Obsession Stone was studied by local geologists and rock hounds in 1996, who weren’t sure, but tentatively called it a tektite, rock altered by the heat and crushing impact of a meteor strike. With this assessment, the discoverer of the rock, James “Wes” Hill of Moab, Utah, believed the rock to have value and decided to share it with the public. He soon partnered with marketer Robert Hawthorne. They knew the stone was connected with the Upheaval Dome site in Canyonlands National Park, but wanted more information to assure its value. After contacting scientists from Brigham Young University and University of Utah, they were unable to identify the rock.
Hawthorne went to some of the nation’s leading scholars on meteors. He caught the attention of Dr. William Cassidy of the University of Pittsburgh. Cassidy’s collections from Antarctica account for over half of all meteorites ever found. His writings also earned him the Barringer Award, only the fifth recipient in the last 100 years, at the time. Cassidy had never seen anything like this rock before and had the Smithsonian Institute run a spectrographic analysis. The results only made the mystery deepen; they found compounds in the rock they could not identify. Curiosity over the rock escalated.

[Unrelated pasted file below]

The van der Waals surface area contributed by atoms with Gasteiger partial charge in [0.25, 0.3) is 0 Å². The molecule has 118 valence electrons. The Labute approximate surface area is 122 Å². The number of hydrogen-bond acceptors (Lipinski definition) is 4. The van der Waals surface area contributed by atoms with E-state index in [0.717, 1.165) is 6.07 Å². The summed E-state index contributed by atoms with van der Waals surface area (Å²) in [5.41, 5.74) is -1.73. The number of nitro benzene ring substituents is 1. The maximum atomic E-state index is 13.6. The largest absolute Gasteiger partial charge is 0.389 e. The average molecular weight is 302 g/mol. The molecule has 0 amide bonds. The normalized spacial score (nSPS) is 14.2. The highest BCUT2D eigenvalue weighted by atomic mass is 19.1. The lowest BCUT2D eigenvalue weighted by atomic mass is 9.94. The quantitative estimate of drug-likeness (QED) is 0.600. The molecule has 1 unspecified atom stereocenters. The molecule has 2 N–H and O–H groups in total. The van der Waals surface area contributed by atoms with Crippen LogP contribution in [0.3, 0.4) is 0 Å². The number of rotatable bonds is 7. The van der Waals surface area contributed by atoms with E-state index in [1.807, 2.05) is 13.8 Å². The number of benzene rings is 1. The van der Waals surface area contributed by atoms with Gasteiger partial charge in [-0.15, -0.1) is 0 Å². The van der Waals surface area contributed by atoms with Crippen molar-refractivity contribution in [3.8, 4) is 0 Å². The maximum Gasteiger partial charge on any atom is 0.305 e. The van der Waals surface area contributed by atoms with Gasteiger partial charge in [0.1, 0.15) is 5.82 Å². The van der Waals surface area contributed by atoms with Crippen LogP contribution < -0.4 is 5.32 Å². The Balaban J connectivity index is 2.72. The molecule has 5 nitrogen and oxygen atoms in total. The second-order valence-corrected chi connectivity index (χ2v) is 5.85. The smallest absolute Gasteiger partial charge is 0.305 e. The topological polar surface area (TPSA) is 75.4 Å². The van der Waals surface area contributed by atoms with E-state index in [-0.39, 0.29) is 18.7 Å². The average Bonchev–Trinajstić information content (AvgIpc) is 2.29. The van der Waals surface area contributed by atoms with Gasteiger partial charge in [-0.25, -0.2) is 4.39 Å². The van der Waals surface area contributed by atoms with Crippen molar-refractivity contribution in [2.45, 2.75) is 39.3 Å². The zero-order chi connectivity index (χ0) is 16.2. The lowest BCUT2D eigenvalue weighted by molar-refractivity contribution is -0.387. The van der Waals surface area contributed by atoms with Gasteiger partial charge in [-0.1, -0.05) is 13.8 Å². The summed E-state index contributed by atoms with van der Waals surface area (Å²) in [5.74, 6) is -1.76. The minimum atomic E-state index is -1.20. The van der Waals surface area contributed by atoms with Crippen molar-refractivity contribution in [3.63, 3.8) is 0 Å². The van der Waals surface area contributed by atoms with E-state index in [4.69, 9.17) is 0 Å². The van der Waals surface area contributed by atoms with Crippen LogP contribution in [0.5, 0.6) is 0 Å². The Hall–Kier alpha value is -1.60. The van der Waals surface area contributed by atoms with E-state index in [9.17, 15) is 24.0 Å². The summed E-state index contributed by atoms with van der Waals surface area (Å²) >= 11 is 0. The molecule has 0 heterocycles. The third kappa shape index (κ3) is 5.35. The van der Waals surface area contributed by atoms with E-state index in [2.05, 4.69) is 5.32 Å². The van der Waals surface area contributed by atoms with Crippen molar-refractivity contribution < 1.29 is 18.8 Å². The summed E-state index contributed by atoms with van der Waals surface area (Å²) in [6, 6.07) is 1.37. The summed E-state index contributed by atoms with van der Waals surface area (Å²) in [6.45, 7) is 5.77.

At the advice of a scientist from Brigham Young, Hawthorne was guided to the attention of Dr. Eugene Shoemaker, co-discoverer of comet, Shoemaker-Levy 9, which famously affected Jupiter in 1994. Shoemaker’s curiosity was peaked so much he visited Hawthorne and took a field trip to the strange deposit of stone to evaluate it. Shoemaker said at the site, “Upheaval Dome is the best example of a deep impact crater on the face the Earth” (1996). Sadly, Dr. Shoemaker died in car accident later that year. Curiosity continues.